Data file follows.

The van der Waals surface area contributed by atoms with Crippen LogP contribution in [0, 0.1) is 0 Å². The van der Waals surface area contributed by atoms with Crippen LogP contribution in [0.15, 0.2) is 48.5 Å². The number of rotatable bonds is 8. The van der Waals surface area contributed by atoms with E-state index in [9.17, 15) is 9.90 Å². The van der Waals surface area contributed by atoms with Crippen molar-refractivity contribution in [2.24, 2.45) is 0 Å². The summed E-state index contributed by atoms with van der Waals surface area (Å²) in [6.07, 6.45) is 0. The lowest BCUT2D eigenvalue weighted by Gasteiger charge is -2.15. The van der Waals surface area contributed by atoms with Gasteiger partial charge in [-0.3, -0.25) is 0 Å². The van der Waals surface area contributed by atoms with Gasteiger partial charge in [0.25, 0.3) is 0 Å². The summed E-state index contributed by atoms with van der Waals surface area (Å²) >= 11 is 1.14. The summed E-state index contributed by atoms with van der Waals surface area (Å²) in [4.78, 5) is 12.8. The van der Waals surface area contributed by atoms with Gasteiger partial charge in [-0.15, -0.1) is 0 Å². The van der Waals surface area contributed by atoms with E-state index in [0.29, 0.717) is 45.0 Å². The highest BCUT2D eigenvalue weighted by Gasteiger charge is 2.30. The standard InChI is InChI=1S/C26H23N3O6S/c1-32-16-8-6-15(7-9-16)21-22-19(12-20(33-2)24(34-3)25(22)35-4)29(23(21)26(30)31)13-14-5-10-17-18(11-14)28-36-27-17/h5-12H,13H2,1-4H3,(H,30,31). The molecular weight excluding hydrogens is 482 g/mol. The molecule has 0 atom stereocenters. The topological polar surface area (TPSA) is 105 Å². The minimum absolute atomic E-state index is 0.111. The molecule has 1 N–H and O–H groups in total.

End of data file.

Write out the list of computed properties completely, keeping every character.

The van der Waals surface area contributed by atoms with Crippen LogP contribution in [0, 0.1) is 0 Å². The van der Waals surface area contributed by atoms with Crippen LogP contribution in [0.15, 0.2) is 48.5 Å². The number of rotatable bonds is 8. The van der Waals surface area contributed by atoms with E-state index in [9.17, 15) is 9.90 Å². The van der Waals surface area contributed by atoms with Crippen molar-refractivity contribution in [2.24, 2.45) is 0 Å². The summed E-state index contributed by atoms with van der Waals surface area (Å²) in [6.07, 6.45) is 0. The lowest BCUT2D eigenvalue weighted by Gasteiger charge is -2.15. The van der Waals surface area contributed by atoms with Gasteiger partial charge in [-0.3, -0.25) is 0 Å². The van der Waals surface area contributed by atoms with Gasteiger partial charge in [0.25, 0.3) is 0 Å². The summed E-state index contributed by atoms with van der Waals surface area (Å²) >= 11 is 1.14. The summed E-state index contributed by atoms with van der Waals surface area (Å²) in [4.78, 5) is 12.8. The van der Waals surface area contributed by atoms with Gasteiger partial charge in [-0.15, -0.1) is 0 Å². The van der Waals surface area contributed by atoms with E-state index in [0.29, 0.717) is 45.0 Å². The highest BCUT2D eigenvalue weighted by Gasteiger charge is 2.30. The standard InChI is InChI=1S/C26H23N3O6S/c1-32-16-8-6-15(7-9-16)21-22-19(12-20(33-2)24(34-3)25(22)35-4)29(23(21)26(30)31)13-14-5-10-17-18(11-14)28-36-27-17/h5-12H,13H2,1-4H3,(H,30,31). The molecular weight excluding hydrogens is 482 g/mol. The molecule has 0 atom stereocenters. The topological polar surface area (TPSA) is 105 Å². The minimum absolute atomic E-state index is 0.111. The molecule has 1 N–H and O–H groups in total.